Let’s start with a brain jiggle – if the actual outside air temperature (OAT) differs from the ISA for the particular altitude or flight level that you are at, then this will affect your aircraft’s performance…
it is important to understand the requirements, with regards to distance from clouds, not just to stay in the legal limits if you are VFR, but to ensure the safety of your flight. Understanding the difference between cloud base and cloud ceiling seems a challenge, but it actually isn’t!
You are coming in for a landing, seem to be holding that perfect 3° glide slope and your speed is spot on. Then without warning, your indicated airspeed shows a significant decrease even though you are well-trimmed for straight and level – what on earth is going on, you might wonder?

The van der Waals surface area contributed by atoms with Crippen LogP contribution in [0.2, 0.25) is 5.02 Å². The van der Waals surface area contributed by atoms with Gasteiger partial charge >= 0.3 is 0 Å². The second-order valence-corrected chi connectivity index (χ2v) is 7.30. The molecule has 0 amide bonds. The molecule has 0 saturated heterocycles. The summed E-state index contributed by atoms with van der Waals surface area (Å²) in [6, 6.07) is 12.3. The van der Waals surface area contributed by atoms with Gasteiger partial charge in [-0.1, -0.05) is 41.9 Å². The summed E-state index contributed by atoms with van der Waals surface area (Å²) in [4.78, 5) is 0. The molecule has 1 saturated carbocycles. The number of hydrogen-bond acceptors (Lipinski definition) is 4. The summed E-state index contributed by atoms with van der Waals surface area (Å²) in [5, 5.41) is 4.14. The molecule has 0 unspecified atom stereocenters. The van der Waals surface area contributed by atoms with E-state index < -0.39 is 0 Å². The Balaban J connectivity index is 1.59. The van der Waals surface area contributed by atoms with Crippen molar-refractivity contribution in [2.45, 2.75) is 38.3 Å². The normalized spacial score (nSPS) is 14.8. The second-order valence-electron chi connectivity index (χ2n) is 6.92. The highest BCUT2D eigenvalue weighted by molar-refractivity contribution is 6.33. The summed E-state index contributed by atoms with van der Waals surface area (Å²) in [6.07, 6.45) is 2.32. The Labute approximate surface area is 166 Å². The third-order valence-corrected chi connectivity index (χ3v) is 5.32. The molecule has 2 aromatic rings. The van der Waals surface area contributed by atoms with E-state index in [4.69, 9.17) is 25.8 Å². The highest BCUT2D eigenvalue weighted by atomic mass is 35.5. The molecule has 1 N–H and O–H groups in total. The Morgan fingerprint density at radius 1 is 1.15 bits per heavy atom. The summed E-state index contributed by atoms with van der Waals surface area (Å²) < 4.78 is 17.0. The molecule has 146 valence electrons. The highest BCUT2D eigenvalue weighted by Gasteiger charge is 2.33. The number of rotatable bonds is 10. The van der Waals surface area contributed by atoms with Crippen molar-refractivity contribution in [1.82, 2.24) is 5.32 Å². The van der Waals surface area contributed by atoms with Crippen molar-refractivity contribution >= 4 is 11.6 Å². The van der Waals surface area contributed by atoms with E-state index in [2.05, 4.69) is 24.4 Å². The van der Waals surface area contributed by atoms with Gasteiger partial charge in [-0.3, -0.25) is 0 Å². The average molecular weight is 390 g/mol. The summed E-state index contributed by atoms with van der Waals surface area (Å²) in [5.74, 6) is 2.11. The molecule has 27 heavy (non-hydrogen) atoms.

Ever thought that the ground looks closer even though your altimeter is still reading the same altitude? We look at how a temperature change will affect your flight and how to correct for it.
Relative humidity, and dew point are important factors to you as a pilot, as it can help you determine what possible weather you may encounter en-route, and where the dangers lurk.
The fact is, apart from your aerodrome, it is unlikely that you will find windsocks conveniently placed on your route, nor will every area be covered by ATIS reports, so how do you determine wind direction?